Scholium Project

2009 Glos McDowell Vineyards

a view of the vineyard after we had finished pruning it in April 2010

We made brilliant innovations to our farming of our old-vine Napa vineyards in 2009. We woke up and decided to shoot thin and leaf them. Guman is usually so far from vigorous that the point of thinning there is to remove weak shoots that are only sapping the whole plant, and diminishing its ability to ripen healthy fruit. But the tree-like old Sauvignon Blanc vines of Glos push a proliferation of shoots that fight with each other for sun and air. And worse, the interplanted Merlot shades the ripening SB. All this congestion and obscurity encourages rot in the fruit and keeps some of it from ripening promptly. Our thinning in Glos had wonderful results: we harvested a third again more fruit in 2009 than we had in any previous year.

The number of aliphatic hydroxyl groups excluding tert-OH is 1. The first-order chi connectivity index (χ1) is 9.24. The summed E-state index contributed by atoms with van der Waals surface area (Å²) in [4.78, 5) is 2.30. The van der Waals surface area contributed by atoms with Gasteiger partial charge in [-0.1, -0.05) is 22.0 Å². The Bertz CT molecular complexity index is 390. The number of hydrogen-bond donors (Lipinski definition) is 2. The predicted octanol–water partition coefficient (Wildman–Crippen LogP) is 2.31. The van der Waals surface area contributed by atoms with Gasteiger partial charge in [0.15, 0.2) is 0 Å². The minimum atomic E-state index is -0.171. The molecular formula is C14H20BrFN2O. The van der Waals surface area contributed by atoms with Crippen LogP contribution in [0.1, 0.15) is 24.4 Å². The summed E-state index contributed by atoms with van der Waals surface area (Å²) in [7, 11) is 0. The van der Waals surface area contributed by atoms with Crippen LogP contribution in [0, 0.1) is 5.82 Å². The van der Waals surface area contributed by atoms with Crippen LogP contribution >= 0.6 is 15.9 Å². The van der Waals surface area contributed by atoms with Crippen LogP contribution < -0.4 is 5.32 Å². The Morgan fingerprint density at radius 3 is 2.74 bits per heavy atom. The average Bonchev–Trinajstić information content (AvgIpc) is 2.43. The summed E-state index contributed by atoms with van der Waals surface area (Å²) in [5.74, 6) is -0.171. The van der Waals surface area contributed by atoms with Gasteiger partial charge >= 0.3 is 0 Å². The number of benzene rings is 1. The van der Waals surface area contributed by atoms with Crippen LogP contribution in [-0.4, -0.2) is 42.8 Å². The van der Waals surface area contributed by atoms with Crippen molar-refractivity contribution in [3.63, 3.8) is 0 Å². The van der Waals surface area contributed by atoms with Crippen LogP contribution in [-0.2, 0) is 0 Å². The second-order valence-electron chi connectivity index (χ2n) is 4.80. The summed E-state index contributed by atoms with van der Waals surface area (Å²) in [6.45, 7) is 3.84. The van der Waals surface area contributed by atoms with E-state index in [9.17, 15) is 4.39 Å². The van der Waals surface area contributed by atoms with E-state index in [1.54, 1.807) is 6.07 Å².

And the resulting wine is superb. It is fresh and serious at once. Glos is never much like California Sauvignon Blanc; nor iis it even much like its cousin in the cellar, LSB. It is luxurious in its power and intensity; not severe or challenging. Somehow familiar.

This vintage has the length, depth and complexity of 2004 and 2005, and the sunny freshness of 2008. It is beautiful now, and will age.

And lest it seem that we are getting too excited about a little bit of white wine, we mention this: the 2009 is the penultimate wine from these vines, planted 50 years ago by Albert Mcdowell. The whole vineyard will be replanted after harvest 2010. The wines that we are making now will be its memorial.

19 cases bottled